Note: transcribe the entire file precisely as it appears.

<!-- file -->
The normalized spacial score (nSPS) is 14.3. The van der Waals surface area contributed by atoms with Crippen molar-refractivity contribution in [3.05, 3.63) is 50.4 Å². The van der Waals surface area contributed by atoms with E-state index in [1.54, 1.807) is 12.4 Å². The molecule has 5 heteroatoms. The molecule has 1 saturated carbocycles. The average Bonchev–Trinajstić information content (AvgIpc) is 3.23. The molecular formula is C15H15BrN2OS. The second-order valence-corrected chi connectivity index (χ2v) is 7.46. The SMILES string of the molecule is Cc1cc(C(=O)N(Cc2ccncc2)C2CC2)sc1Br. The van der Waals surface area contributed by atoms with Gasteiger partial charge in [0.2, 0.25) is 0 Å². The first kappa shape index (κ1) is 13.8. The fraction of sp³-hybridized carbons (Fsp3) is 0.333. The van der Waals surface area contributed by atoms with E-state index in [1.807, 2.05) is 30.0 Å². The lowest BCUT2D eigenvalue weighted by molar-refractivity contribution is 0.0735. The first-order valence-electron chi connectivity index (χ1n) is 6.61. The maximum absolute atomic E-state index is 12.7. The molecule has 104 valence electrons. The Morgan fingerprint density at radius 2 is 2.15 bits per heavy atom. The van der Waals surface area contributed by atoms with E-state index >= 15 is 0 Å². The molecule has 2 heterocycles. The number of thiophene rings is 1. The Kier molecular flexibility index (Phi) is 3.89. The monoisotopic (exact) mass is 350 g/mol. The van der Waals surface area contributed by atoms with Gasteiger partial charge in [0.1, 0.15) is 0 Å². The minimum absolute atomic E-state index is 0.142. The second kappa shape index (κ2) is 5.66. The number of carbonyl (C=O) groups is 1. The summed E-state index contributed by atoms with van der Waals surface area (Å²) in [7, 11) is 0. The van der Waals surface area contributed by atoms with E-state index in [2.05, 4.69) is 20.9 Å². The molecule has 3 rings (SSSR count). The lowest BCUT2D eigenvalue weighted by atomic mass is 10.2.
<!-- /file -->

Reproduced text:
The normalized spacial score (nSPS) is 14.3. The van der Waals surface area contributed by atoms with Crippen molar-refractivity contribution in [3.05, 3.63) is 50.4 Å². The van der Waals surface area contributed by atoms with E-state index in [1.54, 1.807) is 12.4 Å². The molecule has 5 heteroatoms. The molecule has 1 saturated carbocycles. The average Bonchev–Trinajstić information content (AvgIpc) is 3.23. The molecular formula is C15H15BrN2OS. The second-order valence-corrected chi connectivity index (χ2v) is 7.46. The SMILES string of the molecule is Cc1cc(C(=O)N(Cc2ccncc2)C2CC2)sc1Br. The van der Waals surface area contributed by atoms with Gasteiger partial charge in [0.2, 0.25) is 0 Å². The first kappa shape index (κ1) is 13.8. The fraction of sp³-hybridized carbons (Fsp3) is 0.333. The van der Waals surface area contributed by atoms with E-state index in [1.807, 2.05) is 30.0 Å². The lowest BCUT2D eigenvalue weighted by molar-refractivity contribution is 0.0735. The first-order valence-electron chi connectivity index (χ1n) is 6.61. The maximum absolute atomic E-state index is 12.7. The molecule has 104 valence electrons. The Morgan fingerprint density at radius 2 is 2.15 bits per heavy atom. The van der Waals surface area contributed by atoms with E-state index >= 15 is 0 Å². The molecule has 2 heterocycles. The number of thiophene rings is 1. The Kier molecular flexibility index (Phi) is 3.89. The monoisotopic (exact) mass is 350 g/mol. The van der Waals surface area contributed by atoms with Gasteiger partial charge in [0.1, 0.15) is 0 Å². The minimum absolute atomic E-state index is 0.142. The second kappa shape index (κ2) is 5.66. The number of carbonyl (C=O) groups is 1. The summed E-state index contributed by atoms with van der Waals surface area (Å²) in [7, 11) is 0. The van der Waals surface area contributed by atoms with E-state index in [2.05, 4.69) is 20.9 Å². The molecule has 3 rings (SSSR count). The lowest BCUT2D eigenvalue weighted by atomic mass is 10.2.